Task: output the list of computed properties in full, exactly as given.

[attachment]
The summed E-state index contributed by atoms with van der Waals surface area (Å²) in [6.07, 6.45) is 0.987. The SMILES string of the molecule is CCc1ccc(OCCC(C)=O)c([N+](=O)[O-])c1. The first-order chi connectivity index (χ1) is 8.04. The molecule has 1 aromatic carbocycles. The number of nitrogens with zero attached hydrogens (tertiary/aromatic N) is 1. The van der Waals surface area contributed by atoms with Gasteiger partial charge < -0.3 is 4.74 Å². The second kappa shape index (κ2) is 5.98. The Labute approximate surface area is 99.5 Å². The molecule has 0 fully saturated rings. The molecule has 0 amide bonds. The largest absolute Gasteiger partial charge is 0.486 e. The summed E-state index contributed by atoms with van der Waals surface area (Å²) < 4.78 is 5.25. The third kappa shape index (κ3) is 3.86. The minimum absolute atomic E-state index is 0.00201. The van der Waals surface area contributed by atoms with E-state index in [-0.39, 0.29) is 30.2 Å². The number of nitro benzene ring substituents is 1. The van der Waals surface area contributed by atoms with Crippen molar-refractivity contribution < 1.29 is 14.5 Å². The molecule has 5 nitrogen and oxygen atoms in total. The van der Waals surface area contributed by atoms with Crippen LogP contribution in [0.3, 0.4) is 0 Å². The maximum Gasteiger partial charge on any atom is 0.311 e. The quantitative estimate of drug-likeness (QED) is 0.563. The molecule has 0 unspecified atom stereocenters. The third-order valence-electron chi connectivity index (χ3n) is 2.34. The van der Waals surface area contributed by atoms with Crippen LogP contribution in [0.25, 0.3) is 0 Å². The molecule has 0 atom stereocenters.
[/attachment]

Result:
The summed E-state index contributed by atoms with van der Waals surface area (Å²) in [6.07, 6.45) is 0.987. The SMILES string of the molecule is CCc1ccc(OCCC(C)=O)c([N+](=O)[O-])c1. The first-order chi connectivity index (χ1) is 8.04. The molecule has 1 aromatic carbocycles. The number of nitrogens with zero attached hydrogens (tertiary/aromatic N) is 1. The van der Waals surface area contributed by atoms with Gasteiger partial charge < -0.3 is 4.74 Å². The second kappa shape index (κ2) is 5.98. The Labute approximate surface area is 99.5 Å². The molecule has 0 fully saturated rings. The molecule has 0 amide bonds. The largest absolute Gasteiger partial charge is 0.486 e. The summed E-state index contributed by atoms with van der Waals surface area (Å²) < 4.78 is 5.25. The third kappa shape index (κ3) is 3.86. The minimum absolute atomic E-state index is 0.00201. The van der Waals surface area contributed by atoms with E-state index in [-0.39, 0.29) is 30.2 Å². The number of nitro benzene ring substituents is 1. The van der Waals surface area contributed by atoms with Crippen molar-refractivity contribution < 1.29 is 14.5 Å². The molecule has 5 nitrogen and oxygen atoms in total. The van der Waals surface area contributed by atoms with Crippen LogP contribution in [0.3, 0.4) is 0 Å². The maximum Gasteiger partial charge on any atom is 0.311 e. The quantitative estimate of drug-likeness (QED) is 0.563. The molecule has 0 unspecified atom stereocenters. The third-order valence-electron chi connectivity index (χ3n) is 2.34. The van der Waals surface area contributed by atoms with Crippen LogP contribution in [0.25, 0.3) is 0 Å². The molecule has 0 atom stereocenters.